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The Hartford Circus Fire Essay

2632 words - 11 pages

On July 6, 1944, the Ringling Brothers and Barnum and Bailey Circus came to Hartford, Connecticut. It was recorded to be a hot, sunny afternoon, and though an accurate temperature for the day wasn’t taken, Hartford tends to average 81 degrees during July (WeatherUnderground, 2014). The circus had travelled the country and had stopped at other New England towns before settling into Hartford. It had even been to Hartford previous years. Everything was set up as usual: the seating arrangement, the performances, the location of the tent; so if this were the case, what happened in Hartford to cause it to be named the largest circus fire in history (Kimball, 1944)?
Prior to the fire, Hartford ...view middle of the document...

There was enough seating in the tent to hold 9,000 people, excluding the circus staff. At the time of the fire, the circus had sold enough tickets to indicate there was roughly 7,000 patrons in the tent, plus the number of employees, however, it is unknown how many employees were in the tent at any given time (Kimball, 1944). The tent was waterproofed using 3-4 parts gasoline and 1 part paraffin. Fireproof material wasn’t used because it was exclusively a war material and the only way for the circus to have access to the material was to pay a military tax, which they obviously opted out of. The waterproofing had taken place the previous April, over a year before the fire had occurred (Hartford Circus Fire, 2014). In the center of the tent were three main rings and the seats lined the outer area of the tent. According to the National Fire Protection Association, there were a total of nine exits from the tent (Kimball, 1944). The first exit was on the west end and was measured at 20 feet wide and increasing to 30 feet at the outside. Two more exits were located on the east end at either side of the band stage. These both were 14 feet at the narrowest point and opened up to 19 feet. The north and south side each contained three exits that were 9 feet at the widest point and narrowed to 5 feet. These six exits were used primarily for the circus employees (Kimball, 1944). Unfortunately, all the exits on the north and south side were blocked by the cage runways used to move the animals back and forth from the tent to the trucks. The main exit was also blocked by these runways and was unavailable to the patrons for most of the performance. Ultimately, only one exit was usable for the 7,000 visitors and it was the smallest exit that opened out to 5 feet in width (Kimball, 1944). A diagram of the layout of the tent is attached at the end of the paper to aid in visual understanding.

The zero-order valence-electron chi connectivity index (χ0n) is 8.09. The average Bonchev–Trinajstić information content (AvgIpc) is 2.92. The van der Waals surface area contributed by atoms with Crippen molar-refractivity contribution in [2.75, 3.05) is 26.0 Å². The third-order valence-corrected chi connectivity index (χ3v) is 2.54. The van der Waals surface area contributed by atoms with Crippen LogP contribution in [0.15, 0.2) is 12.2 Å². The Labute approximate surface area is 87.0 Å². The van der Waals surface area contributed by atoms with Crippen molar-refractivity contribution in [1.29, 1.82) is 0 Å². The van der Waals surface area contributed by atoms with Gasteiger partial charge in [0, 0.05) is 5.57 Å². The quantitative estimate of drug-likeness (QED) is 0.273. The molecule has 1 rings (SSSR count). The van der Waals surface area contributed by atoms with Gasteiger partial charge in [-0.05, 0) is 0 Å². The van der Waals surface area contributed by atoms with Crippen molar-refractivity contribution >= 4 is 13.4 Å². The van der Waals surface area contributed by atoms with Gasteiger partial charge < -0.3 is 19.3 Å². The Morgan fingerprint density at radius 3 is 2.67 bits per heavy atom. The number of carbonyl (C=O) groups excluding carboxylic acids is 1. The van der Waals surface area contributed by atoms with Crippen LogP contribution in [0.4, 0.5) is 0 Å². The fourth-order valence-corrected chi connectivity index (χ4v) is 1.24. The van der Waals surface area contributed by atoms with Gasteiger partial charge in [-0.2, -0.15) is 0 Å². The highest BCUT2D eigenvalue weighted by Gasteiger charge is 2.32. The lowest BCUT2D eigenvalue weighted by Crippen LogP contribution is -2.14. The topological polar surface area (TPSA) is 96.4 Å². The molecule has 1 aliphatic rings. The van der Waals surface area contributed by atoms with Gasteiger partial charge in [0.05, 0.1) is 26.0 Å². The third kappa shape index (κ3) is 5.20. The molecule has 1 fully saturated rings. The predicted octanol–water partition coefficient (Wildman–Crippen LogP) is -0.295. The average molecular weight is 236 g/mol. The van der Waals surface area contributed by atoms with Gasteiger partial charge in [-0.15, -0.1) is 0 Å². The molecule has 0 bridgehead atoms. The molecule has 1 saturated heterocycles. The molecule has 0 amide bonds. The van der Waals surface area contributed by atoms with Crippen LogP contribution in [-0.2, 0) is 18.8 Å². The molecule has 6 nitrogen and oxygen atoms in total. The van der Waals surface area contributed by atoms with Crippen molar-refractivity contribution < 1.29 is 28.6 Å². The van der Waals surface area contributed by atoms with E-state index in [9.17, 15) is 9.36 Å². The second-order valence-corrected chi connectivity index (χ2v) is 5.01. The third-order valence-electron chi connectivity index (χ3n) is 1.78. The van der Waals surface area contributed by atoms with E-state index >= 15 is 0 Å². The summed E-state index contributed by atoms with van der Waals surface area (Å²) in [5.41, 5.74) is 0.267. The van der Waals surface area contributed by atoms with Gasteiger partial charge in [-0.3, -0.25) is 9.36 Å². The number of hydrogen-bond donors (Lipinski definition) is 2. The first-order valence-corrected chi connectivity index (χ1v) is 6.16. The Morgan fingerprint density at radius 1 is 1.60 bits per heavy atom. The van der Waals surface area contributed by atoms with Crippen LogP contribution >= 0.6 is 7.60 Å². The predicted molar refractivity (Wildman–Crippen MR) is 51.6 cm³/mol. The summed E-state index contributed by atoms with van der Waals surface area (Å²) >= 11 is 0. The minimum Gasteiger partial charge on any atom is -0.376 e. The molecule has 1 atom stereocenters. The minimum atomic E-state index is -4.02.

There are some variations on who saw the fire first. By the time it was noticed, people claimed the flame to already be 5 feet high. In his paper, The Hartford Circus Holocaust, Kimball states that the patrons of the circus thought the fire might have been a part of the show, so they disregarded any danger they were in. If they had realized the harm, the flame should have been easily extinguishable (1944). Others claim that the band leader was the first to see the fire and signaled the band to play “Stars and Stripes Forever”, which is the code used at the circus in times of trouble; but by the time employees had reached the flame, the buckets of water were of no use (Hartford Circus Fire, 2014). The fire spread rapidly and reached the top of the outer tent, and with help from the wind, the entire tent was quickly engulfed (Kimball, 1944). The crowd became panicked as the ropes holding the tent burned, allowing the poles to fall, killing some of the patrons. Not realizing the animal runways were blocking exits, the crowd was running toward them, causing a pile up and many...

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